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Document Max. Freq Min. Freq
Herodotus, The Histories (ed. A. D. Godley) 32 0 Browse Search
Apollodorus, Library and Epitome (ed. Sir James George Frazer) 26 0 Browse Search
P. Terentius Afer (Terence), Phormio, or The Scheming Parasite (ed. Henry Thomas Riley) 26 0 Browse Search
Apollodorus, Library and Epitome (ed. Sir James George Frazer) 24 0 Browse Search
Homer, The Iliad (ed. Samuel Butler) 22 0 Browse Search
T. Maccius Plautus, Cistellaria, or The Casket (ed. Henry Thomas Riley) 16 0 Browse Search
P. Terentius Afer (Terence), Phormio (ed. Edward St. John Parry, Edward St. John Parry, M.A.) 16 0 Browse Search
Thucydides, The Peloponnesian War 10 0 Browse Search
Pausanias, Description of Greece 8 0 Browse Search
P. Ovidius Naso, Metamorphoses (ed. Brookes More) 8 0 Browse Search
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Browsing named entities in Homer, Odyssey. You can also browse the collection for Lemnos (Greece) or search for Lemnos (Greece) in all documents.

Your search returned 3 results in 2 document sections:

Homer, Odyssey, Book 8, line 250 (search)
hung from above, from the roof-beams,fine as spiders' webs, so that no one even of the blessed gods could see them, so exceeding craftily were they fashioned. But when he had spread all his snare about the couch, he made as though he would go to Lemnos, that well-built citadel, which is in his eyes far the dearest of all lands.And no blind watch did Ares of the golden rein keep, when he saw Hephaestus, famed for his handicraft, departing, but he went his way to the house of famous Hephaestus, ehandicraft, departing, but he went his way to the house of famous Hephaestus, eager for the love of Cytherea of the fair crown. Now she had but newly come from the presence of her father, the mighty son of Cronos,and had sat her down. And Ares came into the house and clasped her hand and spoke and addressed her: “Come, love, let us to bed and take our joy, couched together. For Hephaestus is no longer here in the land, but has now gone, I ween, to Lemnos, to visit the Sintians of savage speech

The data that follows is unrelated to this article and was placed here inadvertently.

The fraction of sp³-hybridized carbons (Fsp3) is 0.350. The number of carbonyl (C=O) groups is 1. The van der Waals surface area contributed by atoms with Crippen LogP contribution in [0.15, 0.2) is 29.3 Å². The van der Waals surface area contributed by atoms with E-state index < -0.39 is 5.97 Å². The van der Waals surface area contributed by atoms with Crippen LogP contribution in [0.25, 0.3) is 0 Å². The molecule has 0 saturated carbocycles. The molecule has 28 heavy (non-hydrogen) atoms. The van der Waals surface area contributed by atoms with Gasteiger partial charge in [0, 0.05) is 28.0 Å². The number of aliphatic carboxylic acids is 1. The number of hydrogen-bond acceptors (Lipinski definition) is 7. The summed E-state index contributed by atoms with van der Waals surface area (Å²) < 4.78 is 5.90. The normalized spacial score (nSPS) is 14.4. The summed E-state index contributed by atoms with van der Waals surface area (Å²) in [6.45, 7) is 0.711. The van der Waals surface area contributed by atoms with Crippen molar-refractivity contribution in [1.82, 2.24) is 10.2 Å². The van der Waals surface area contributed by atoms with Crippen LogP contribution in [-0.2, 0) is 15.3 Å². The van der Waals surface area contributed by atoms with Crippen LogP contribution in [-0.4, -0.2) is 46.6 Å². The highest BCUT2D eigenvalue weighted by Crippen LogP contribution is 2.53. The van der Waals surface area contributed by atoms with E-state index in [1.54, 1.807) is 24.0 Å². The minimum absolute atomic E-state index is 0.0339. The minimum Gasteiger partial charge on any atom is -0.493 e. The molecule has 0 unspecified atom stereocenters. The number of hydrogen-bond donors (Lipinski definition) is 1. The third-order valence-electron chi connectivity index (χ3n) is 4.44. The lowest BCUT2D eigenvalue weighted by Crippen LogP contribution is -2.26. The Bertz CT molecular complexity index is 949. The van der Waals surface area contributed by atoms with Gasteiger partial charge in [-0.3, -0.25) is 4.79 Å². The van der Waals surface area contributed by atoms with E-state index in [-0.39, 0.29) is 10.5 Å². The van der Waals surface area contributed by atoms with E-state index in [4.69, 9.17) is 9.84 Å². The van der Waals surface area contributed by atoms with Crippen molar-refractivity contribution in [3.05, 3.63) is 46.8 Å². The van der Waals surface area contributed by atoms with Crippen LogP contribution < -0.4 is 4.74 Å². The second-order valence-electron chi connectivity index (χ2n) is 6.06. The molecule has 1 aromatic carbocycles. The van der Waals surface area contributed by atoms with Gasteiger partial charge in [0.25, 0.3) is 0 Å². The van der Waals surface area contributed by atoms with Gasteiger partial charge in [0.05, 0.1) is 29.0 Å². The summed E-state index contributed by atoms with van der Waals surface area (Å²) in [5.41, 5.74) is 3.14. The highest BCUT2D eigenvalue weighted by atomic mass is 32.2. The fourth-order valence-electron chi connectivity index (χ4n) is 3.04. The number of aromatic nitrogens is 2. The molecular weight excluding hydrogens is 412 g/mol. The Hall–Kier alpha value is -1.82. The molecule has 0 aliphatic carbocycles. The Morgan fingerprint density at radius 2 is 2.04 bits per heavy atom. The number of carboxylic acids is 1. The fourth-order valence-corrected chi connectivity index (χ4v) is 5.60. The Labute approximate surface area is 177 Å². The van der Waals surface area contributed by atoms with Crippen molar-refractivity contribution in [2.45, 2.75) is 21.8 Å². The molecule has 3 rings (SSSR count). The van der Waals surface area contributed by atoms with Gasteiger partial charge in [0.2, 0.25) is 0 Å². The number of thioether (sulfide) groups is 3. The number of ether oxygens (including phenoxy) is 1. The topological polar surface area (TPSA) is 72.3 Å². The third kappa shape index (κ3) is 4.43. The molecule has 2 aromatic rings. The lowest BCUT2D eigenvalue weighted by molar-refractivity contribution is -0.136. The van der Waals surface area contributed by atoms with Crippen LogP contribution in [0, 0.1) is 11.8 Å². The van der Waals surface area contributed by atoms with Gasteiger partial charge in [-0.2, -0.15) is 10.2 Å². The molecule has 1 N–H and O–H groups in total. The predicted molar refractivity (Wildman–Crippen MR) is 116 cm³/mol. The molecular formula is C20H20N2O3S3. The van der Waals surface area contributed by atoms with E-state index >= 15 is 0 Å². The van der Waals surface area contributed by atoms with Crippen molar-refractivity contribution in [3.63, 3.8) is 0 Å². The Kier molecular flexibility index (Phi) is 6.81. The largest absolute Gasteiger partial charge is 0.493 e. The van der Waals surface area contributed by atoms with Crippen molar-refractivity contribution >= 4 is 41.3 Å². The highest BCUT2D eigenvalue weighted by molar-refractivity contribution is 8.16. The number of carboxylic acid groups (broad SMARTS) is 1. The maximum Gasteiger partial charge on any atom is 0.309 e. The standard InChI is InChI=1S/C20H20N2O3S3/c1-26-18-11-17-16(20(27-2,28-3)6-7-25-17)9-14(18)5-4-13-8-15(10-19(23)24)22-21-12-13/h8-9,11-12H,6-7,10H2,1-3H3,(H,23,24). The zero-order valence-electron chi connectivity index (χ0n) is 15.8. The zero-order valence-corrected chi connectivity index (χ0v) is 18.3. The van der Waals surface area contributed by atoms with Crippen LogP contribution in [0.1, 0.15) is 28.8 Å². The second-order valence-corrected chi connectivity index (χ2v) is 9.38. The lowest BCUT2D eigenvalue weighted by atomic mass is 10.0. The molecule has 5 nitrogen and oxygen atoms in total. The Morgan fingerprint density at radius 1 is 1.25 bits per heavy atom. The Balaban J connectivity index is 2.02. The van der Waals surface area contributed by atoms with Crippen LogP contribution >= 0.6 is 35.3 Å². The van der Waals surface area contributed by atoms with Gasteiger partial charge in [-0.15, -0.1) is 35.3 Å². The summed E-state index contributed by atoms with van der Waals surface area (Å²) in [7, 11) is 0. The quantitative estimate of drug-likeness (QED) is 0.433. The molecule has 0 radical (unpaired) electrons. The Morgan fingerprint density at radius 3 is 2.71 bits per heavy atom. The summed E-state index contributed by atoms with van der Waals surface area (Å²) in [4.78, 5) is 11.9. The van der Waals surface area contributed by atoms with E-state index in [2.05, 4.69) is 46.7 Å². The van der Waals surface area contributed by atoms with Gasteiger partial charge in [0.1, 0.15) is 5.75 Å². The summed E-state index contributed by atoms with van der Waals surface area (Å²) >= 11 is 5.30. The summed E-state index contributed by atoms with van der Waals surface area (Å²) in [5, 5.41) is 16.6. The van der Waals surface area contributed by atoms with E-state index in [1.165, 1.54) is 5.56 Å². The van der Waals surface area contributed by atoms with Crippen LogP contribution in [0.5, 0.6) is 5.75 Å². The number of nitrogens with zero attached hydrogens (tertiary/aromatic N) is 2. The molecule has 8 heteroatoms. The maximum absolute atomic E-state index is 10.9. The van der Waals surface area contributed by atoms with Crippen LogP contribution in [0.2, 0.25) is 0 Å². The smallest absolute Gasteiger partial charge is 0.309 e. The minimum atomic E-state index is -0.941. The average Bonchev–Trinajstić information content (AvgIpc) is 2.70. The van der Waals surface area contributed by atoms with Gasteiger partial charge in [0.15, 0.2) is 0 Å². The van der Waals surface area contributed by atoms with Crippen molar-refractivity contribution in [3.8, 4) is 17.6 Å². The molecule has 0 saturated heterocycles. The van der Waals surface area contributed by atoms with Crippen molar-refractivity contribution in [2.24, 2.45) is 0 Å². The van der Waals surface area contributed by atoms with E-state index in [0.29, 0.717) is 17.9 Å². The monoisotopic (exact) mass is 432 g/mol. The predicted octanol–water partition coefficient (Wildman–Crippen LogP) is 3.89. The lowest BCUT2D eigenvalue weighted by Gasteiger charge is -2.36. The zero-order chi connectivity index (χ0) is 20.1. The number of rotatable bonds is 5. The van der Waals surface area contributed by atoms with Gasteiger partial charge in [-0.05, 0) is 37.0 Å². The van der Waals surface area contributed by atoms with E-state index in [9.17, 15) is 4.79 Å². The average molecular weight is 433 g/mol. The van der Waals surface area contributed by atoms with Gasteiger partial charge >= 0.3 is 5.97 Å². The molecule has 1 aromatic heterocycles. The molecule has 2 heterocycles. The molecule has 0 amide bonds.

Homer, Odyssey, Book 8, line 295 (search)
So he spoke, and a welcome thing it seemed to her to lie with him. So they two went to the couch, and lay them down to sleep, and about them clung the cunning bonds of the wise Hephaestus, nor could they in any wise stir their limbs or raise them up. Then at length they learned that there was no more escaping.And near to them came the famous god of the two strong arms,1 having turned back before he reached the land of Lemnos; for Helius had kept watch for him and had brought him word. So he went to his house with a heavy heart, and stood at the gateway, and fierce anger seized him.And terribly he cried out and called to all the gods: “Father Zeus, and ye other blessed gods that are forever, come hither that ye may see a laughable matter and a monstrous,1 even how Aphrodite, daughter of Zeus, scorns me for that I am lame and loves destructive Aresbecause he is comely and strong of limb, whereas I was born misshapen. Yet for this is none other to blame but my two parents—would they had